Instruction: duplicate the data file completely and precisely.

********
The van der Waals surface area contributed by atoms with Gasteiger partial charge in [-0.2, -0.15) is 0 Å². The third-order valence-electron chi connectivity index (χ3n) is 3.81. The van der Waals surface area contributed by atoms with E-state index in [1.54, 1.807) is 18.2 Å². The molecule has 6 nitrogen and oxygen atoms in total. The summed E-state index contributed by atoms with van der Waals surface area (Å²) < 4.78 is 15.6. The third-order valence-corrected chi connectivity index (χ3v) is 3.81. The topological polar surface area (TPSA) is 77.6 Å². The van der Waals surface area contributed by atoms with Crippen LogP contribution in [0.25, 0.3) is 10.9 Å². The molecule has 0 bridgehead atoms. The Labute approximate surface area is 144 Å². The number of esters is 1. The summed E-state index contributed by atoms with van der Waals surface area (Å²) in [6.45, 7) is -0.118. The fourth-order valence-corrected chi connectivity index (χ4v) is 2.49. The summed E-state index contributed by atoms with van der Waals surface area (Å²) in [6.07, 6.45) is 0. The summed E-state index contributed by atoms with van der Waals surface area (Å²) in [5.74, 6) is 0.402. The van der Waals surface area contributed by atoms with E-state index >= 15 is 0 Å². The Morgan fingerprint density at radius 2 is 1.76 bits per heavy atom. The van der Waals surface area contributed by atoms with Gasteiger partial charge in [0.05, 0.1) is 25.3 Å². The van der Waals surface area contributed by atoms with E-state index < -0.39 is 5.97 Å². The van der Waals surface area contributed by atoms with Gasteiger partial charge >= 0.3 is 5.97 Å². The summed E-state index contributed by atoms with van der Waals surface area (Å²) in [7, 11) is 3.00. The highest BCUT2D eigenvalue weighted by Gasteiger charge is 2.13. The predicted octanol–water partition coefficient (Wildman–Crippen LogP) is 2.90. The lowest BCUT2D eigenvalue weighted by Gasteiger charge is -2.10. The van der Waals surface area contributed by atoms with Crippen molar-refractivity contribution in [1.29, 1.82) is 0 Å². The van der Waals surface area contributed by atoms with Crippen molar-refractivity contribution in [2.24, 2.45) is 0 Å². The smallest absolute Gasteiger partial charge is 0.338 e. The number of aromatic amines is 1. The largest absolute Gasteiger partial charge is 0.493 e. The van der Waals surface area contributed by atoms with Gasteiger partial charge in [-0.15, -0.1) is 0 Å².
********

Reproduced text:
The van der Waals surface area contributed by atoms with Gasteiger partial charge in [-0.2, -0.15) is 0 Å². The third-order valence-electron chi connectivity index (χ3n) is 3.81. The van der Waals surface area contributed by atoms with E-state index in [1.54, 1.807) is 18.2 Å². The molecule has 6 nitrogen and oxygen atoms in total. The summed E-state index contributed by atoms with van der Waals surface area (Å²) < 4.78 is 15.6. The third-order valence-corrected chi connectivity index (χ3v) is 3.81. The topological polar surface area (TPSA) is 77.6 Å². The van der Waals surface area contributed by atoms with Crippen LogP contribution in [0.25, 0.3) is 10.9 Å². The molecule has 0 bridgehead atoms. The Labute approximate surface area is 144 Å². The number of esters is 1. The summed E-state index contributed by atoms with van der Waals surface area (Å²) in [6.45, 7) is -0.118. The fourth-order valence-corrected chi connectivity index (χ4v) is 2.49. The summed E-state index contributed by atoms with van der Waals surface area (Å²) in [6.07, 6.45) is 0. The summed E-state index contributed by atoms with van der Waals surface area (Å²) in [5.74, 6) is 0.402. The van der Waals surface area contributed by atoms with E-state index >= 15 is 0 Å². The Morgan fingerprint density at radius 2 is 1.76 bits per heavy atom. The van der Waals surface area contributed by atoms with Gasteiger partial charge in [0.05, 0.1) is 25.3 Å². The van der Waals surface area contributed by atoms with E-state index < -0.39 is 5.97 Å². The van der Waals surface area contributed by atoms with Gasteiger partial charge >= 0.3 is 5.97 Å². The summed E-state index contributed by atoms with van der Waals surface area (Å²) in [7, 11) is 3.00. The highest BCUT2D eigenvalue weighted by Gasteiger charge is 2.13. The predicted octanol–water partition coefficient (Wildman–Crippen LogP) is 2.90. The lowest BCUT2D eigenvalue weighted by Gasteiger charge is -2.10. The van der Waals surface area contributed by atoms with Crippen molar-refractivity contribution in [1.29, 1.82) is 0 Å². The van der Waals surface area contributed by atoms with Crippen molar-refractivity contribution in [2.24, 2.45) is 0 Å². The smallest absolute Gasteiger partial charge is 0.338 e. The number of aromatic amines is 1. The largest absolute Gasteiger partial charge is 0.493 e. The van der Waals surface area contributed by atoms with Gasteiger partial charge in [-0.15, -0.1) is 0 Å².